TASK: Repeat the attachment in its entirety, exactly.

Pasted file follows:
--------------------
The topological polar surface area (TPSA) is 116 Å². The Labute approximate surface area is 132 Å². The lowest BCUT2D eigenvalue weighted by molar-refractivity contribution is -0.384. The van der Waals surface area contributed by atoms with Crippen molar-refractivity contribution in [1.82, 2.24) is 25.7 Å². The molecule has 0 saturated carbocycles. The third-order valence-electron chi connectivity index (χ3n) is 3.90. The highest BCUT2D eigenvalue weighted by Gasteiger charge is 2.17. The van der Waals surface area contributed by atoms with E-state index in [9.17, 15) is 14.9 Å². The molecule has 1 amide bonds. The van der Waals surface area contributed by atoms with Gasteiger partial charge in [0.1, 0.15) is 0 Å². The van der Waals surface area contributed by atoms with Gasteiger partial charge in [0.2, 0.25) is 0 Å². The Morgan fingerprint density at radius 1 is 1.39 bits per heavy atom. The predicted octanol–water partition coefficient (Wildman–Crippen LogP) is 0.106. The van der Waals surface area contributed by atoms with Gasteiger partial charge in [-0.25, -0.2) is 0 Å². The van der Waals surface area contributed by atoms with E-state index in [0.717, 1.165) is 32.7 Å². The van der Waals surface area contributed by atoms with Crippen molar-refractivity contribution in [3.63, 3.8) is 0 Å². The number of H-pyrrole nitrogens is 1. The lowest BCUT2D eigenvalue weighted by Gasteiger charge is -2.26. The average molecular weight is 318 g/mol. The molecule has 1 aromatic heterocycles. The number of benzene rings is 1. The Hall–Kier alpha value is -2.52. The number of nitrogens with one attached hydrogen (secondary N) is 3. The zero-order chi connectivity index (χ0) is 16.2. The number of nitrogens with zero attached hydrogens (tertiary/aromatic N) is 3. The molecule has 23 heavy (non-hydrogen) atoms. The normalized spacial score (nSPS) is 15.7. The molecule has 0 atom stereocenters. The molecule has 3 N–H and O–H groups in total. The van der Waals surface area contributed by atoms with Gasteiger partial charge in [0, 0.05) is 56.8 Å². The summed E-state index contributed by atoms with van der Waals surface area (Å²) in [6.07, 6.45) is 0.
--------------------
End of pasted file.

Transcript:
The topological polar surface area (TPSA) is 116 Å². The Labute approximate surface area is 132 Å². The lowest BCUT2D eigenvalue weighted by molar-refractivity contribution is -0.384. The van der Waals surface area contributed by atoms with Crippen molar-refractivity contribution in [1.82, 2.24) is 25.7 Å². The molecule has 0 saturated carbocycles. The third-order valence-electron chi connectivity index (χ3n) is 3.90. The highest BCUT2D eigenvalue weighted by Gasteiger charge is 2.17. The van der Waals surface area contributed by atoms with E-state index in [9.17, 15) is 14.9 Å². The molecule has 1 amide bonds. The van der Waals surface area contributed by atoms with Gasteiger partial charge in [0.1, 0.15) is 0 Å². The van der Waals surface area contributed by atoms with Gasteiger partial charge in [0.2, 0.25) is 0 Å². The Morgan fingerprint density at radius 1 is 1.39 bits per heavy atom. The predicted octanol–water partition coefficient (Wildman–Crippen LogP) is 0.106. The van der Waals surface area contributed by atoms with Gasteiger partial charge in [-0.25, -0.2) is 0 Å². The van der Waals surface area contributed by atoms with E-state index in [0.717, 1.165) is 32.7 Å². The van der Waals surface area contributed by atoms with Crippen molar-refractivity contribution in [3.63, 3.8) is 0 Å². The number of H-pyrrole nitrogens is 1. The lowest BCUT2D eigenvalue weighted by Gasteiger charge is -2.26. The average molecular weight is 318 g/mol. The molecule has 1 aromatic heterocycles. The number of benzene rings is 1. The Hall–Kier alpha value is -2.52. The number of nitrogens with one attached hydrogen (secondary N) is 3. The zero-order chi connectivity index (χ0) is 16.2. The number of nitrogens with zero attached hydrogens (tertiary/aromatic N) is 3. The molecule has 23 heavy (non-hydrogen) atoms. The normalized spacial score (nSPS) is 15.7. The molecule has 0 atom stereocenters. The molecule has 3 N–H and O–H groups in total. The van der Waals surface area contributed by atoms with Gasteiger partial charge in [0, 0.05) is 56.8 Å². The summed E-state index contributed by atoms with van der Waals surface area (Å²) in [6.07, 6.45) is 0.